Originally Posted by davis45
Have a little more respect for yourself and your business. To be successful you need to know your price..give your price..dont negotiate your price, especially on these small jobs where you are not making a whole lot.
To me I would not just jump to the conclusion that to negotiate on a price after an intiial bid is the "wrong way" to run a business. Im not saying if the price starts out at say $100 and the customers says no that too much and then you say how about $75..... $50.... and so on. What Im sayin is that how about seeing if there are other options for the customer. Explain whats involved and what you going to do. They might only do one or two steps involved in trimming while you are bidding the job as doing a complete /professional job. Steps like pulling weeds in landscaping beds to make blowing out easier so clippings dont stick to the weeds. The customer may not know that you are going to do that which this reflects on the price. Maybe negotiate cut back on steps. Some may think that is a hack job,skipping steps. because they only do million dollar homes and this is unacceptable but some people only want the basics trim the bushes thats it. The mower will make the clippings disappear.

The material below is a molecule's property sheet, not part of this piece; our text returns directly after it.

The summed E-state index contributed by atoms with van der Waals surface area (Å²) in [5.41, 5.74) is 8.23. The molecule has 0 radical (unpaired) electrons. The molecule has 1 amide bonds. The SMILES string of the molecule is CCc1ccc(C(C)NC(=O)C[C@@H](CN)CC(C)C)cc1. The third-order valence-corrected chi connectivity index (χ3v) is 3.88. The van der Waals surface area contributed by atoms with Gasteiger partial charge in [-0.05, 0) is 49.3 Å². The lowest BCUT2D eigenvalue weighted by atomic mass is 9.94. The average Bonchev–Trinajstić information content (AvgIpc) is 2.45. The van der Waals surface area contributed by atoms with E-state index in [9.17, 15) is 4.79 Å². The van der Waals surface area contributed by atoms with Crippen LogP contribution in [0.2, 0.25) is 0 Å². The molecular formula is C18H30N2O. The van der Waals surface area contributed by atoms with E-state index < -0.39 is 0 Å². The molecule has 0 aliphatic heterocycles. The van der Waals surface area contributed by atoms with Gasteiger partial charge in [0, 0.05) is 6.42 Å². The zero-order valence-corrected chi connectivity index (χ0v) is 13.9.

Maybe you can trim some bushes now and then come back later when you are cutting grass and trim the rest of the bushes that are better suited to be trimmed in the later part of fall. This may make the bill more manageable by splitting it up into two parts. Another option could be if they clean up and you trim only. I know this sounds unprofessional only doing half the job, but if the customer is concerned about it being a high price then this might get them to think about the work involved.
Negotiate by giving other opitions is fine in my book. Just because some said you should not lower your intial price does not mean that they lowballing and hurting youre industry